If Christian Death trumped 45 Grave when it came to releasing a debut album -- Only Theatre of Pain having surfaced a little while earlier -- then there's no question that Sleep in Safety is easily the equal, if not better than the other band's initial effort. It doesn't hurt at all that Cancer is a much better singer than the chronically groaning Rozz Williams, for one thing, while the clear sense of humor 45 Grave never denied ensured that the band never entered the realms of relentlessly ridiculous self-parody. How could they, given how entertainingly off they already were -- thus songs like "Riboflavin," in praise of the nutritious forms of blood the healthy vampire needs. Fusing everyone's varying punk/trash/art backgrounds into a goth rock overlay and then never letting themselves be suckered into actually going and digging up bodies, the members recruited Craig Leon for effective production work and the well-recorded Sleep in Safety scored underground hit after hit. There's even a surf instrumental, and when will anyone see most modern black-clad types ever trying that move? There's no question that the band's legendary "Partytime" is the high point, a stop-start, quiet/loud horror of a goth landmark that lets Cancer sneak in a bit of pretty creepiness before everyone fires up into a classic rock chug with a great shout-along chorus that Joan Jett would be proud of. What really works best is how the music is the most truly dark part of the band, Graves' bass playing and Cutler's post-Banshees guitar parts hitting all the right notes. In turn, Cancer isn't so much a dark priestess of gloom as a commanding figure who has to be listened to. The hilarious part of the band comes to the fore from the start, thanks to the introductory message about the creators of the album being skilled insurance agents. Later CD reissues included the single version of "Partytime" and a perhaps inevitable rip through Alice Cooper's "School's Out."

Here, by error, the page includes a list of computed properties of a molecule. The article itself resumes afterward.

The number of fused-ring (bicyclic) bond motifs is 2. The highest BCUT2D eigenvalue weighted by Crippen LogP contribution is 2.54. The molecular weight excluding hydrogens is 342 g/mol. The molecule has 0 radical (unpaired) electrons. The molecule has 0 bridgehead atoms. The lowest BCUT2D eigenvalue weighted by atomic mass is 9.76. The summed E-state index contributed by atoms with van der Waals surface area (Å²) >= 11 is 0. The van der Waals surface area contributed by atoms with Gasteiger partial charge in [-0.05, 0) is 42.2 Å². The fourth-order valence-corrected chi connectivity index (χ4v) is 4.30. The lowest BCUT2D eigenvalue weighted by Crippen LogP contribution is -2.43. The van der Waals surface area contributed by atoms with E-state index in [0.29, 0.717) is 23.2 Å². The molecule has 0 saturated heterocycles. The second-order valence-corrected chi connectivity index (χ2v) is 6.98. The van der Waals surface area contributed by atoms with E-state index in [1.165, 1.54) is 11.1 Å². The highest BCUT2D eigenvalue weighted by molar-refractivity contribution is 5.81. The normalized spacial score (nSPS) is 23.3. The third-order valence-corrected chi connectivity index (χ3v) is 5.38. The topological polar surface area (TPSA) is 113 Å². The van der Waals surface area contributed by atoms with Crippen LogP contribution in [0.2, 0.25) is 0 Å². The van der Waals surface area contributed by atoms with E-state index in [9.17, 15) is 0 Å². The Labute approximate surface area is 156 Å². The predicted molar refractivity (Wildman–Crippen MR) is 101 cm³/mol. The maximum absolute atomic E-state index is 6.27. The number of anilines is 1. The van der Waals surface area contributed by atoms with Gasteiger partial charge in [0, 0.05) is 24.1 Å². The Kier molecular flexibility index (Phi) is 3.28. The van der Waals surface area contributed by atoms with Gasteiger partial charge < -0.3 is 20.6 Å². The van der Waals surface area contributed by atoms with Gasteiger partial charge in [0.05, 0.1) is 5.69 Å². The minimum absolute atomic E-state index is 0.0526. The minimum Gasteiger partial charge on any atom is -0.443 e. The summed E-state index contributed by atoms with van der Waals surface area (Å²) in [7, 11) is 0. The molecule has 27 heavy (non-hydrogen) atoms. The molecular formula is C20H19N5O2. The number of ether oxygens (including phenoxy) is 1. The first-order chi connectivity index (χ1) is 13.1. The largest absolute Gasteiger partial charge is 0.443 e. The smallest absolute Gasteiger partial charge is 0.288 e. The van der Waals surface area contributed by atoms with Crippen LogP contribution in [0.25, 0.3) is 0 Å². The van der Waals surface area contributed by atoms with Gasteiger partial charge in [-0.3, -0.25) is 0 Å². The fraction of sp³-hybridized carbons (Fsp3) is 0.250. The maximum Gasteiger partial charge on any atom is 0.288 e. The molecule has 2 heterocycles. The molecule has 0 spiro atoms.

AllMusic Review by Ned Raggett